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How to Pick Good Sunglasses

Here's tips for choosing shades that will protect your eyes from the sun's harmful effects.

Make Sunglasses a Daily Habit

Like sunscreen, sunglasses should be worn whenever you’re outdoors, year round.

"Just as we’ve learned that you can get a really nasty sunburn on an overcast, hazy day, you’re exposing your eyes to damaging UV rays on these days, too," Royal says.

Sunglasses are especially important for children, says Peter Kehoe, OD, an Illinois optometrist who specializes in children’ vision.

“UV eye damage is cumulative over a lifetime,” Kehoe says, “so it’s important to make wearing sunglasses a habit early in life. What’s more, children’s eyes are especially vulnerable because they’re still developing.”

Protecting your eyes from the sun begins with picking the right pair of sunglasses. Here’s advice from eye care experts.

Look for Complete UVA/UVB Protection

Choose sunglasses that provide full protection against ultraviolet light. Look for a label or a sticker that says one or more of the following:

  • Lenses block 99% or 100% of UVB and UVA rays
  • Lenses meet ANSI Z80.3 blocking requirements. (This refers to standards set by the American National Standards Institute.)
  • UV 400 protection. (These block light rays with wavelengths up to 400 nanometers, which means that your eyes are shielded from even the tiniest UV rays.)

 

Choose the Right Hue

The coating that blocks UV radiation is clear, so a darker lens isn’t necessarily more effective than a lighter one. But hue does play an important role in color perception.

Yellow or rose tinted lenses can make it difficult to distinguish changes in traffic lights. Gray, green, and brown lenses minimize color distortion, and are a better choice when you’ll be behind the wheel.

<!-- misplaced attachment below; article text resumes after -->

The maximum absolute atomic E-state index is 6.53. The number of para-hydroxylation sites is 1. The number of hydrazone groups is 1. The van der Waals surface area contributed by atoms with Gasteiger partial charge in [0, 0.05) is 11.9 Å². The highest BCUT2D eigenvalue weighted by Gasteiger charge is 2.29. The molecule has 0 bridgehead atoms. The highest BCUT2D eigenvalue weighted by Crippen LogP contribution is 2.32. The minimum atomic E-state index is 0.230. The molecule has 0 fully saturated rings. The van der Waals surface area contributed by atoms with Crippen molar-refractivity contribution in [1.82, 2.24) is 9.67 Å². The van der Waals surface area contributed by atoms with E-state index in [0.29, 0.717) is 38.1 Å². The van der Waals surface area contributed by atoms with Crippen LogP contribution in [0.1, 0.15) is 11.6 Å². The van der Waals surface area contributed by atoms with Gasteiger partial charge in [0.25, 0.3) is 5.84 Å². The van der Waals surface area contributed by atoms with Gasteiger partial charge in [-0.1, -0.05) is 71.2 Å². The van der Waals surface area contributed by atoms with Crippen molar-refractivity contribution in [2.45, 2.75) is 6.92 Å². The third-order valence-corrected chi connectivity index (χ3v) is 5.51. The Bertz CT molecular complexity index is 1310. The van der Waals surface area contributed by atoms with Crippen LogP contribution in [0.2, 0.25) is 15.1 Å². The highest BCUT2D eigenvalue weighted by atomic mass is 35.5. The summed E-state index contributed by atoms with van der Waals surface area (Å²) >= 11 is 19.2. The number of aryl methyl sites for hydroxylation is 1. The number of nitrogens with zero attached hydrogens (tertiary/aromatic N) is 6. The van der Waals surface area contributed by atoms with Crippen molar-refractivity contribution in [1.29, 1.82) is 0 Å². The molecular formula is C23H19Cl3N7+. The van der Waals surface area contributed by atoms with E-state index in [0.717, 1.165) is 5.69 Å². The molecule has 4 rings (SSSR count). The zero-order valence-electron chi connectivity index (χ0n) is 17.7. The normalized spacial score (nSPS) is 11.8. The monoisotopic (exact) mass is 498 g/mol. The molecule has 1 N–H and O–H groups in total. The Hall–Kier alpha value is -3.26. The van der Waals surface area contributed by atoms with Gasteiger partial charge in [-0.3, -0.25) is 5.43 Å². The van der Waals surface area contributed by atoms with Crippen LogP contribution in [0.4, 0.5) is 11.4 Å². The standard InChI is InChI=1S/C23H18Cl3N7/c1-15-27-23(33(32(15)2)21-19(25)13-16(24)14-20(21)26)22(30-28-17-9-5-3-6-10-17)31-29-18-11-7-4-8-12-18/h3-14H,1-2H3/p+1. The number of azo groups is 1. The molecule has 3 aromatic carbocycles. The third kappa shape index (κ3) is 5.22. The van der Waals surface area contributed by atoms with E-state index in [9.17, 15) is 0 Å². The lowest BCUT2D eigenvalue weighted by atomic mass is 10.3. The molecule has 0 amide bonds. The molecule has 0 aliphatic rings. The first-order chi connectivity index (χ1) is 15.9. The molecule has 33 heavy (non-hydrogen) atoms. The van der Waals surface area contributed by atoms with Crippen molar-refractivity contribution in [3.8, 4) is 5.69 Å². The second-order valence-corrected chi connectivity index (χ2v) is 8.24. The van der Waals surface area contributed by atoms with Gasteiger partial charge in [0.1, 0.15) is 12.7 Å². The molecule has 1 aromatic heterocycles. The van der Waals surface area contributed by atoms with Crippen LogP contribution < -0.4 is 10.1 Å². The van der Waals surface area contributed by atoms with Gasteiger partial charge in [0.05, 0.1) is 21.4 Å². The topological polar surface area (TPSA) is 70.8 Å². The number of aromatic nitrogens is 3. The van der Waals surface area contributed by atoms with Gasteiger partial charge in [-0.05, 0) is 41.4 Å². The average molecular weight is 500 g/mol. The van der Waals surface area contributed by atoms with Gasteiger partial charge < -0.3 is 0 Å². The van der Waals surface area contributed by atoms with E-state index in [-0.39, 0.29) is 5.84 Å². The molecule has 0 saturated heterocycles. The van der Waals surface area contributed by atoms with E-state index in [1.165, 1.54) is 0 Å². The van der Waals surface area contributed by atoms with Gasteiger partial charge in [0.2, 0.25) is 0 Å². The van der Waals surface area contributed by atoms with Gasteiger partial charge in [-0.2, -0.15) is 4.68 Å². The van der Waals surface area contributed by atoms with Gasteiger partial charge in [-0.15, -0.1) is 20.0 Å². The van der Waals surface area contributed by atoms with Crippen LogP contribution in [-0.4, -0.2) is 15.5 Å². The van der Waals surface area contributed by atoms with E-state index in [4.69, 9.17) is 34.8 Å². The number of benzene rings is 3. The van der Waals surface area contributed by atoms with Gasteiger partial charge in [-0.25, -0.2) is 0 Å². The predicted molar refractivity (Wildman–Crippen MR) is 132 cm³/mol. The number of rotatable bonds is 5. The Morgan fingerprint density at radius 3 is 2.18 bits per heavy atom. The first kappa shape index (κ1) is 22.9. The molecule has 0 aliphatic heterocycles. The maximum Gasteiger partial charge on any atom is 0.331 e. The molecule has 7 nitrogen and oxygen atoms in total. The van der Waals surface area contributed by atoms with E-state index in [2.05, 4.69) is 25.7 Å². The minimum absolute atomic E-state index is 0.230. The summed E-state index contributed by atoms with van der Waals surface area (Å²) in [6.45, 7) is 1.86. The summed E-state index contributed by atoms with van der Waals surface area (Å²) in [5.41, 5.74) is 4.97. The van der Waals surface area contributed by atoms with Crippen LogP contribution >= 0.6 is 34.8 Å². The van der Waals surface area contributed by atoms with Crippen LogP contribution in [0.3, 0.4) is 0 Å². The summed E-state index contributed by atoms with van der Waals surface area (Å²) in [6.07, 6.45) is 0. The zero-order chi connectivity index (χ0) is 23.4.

Opt for Polarized Lenses If You Spend a Lot of Time on Water

Polarized lenses reduce glare by filtering out the reflected sunlight that bounces off surfaces like water or pavement. They’re a good option for boaters or water skiers, and they can cut down on glare from flat, smooth surfaces like road pavement or the hoods of cars.

The downside: It can be difficult to read your cell phone, GPS device, or a liquid-crystal display on a dashboard or ATM machine with polarized lenses.

Be aware that polarization has nothing to do with UV protection. So check the label to make sure the sunglasses provide full UV filtering.

Consider the Quality of the Lenses

Eye care experts agree that price isn’t a gauge of UV protection. But very inexpensive sunglasses are likely to contain lenses that are stamped out of a mold rather than ground and polished, and that can affect optical quality.

“Consistency is a concern with lower-priced glasses,” says Kehoe, a past president of the American Optometric Association. “You might find one pair that offers great clarity and another that’s the very same brand and model and highly distorted.”

To test optical quality, the FDA suggests focusing on a vertical edge or line. Move your head back and forth, allowing your eyes to sweep across the lens. “If there is any wiggle in the line,” the FDA guidelines say, “then the lenses may have an optical defect and you should choose another pair.”

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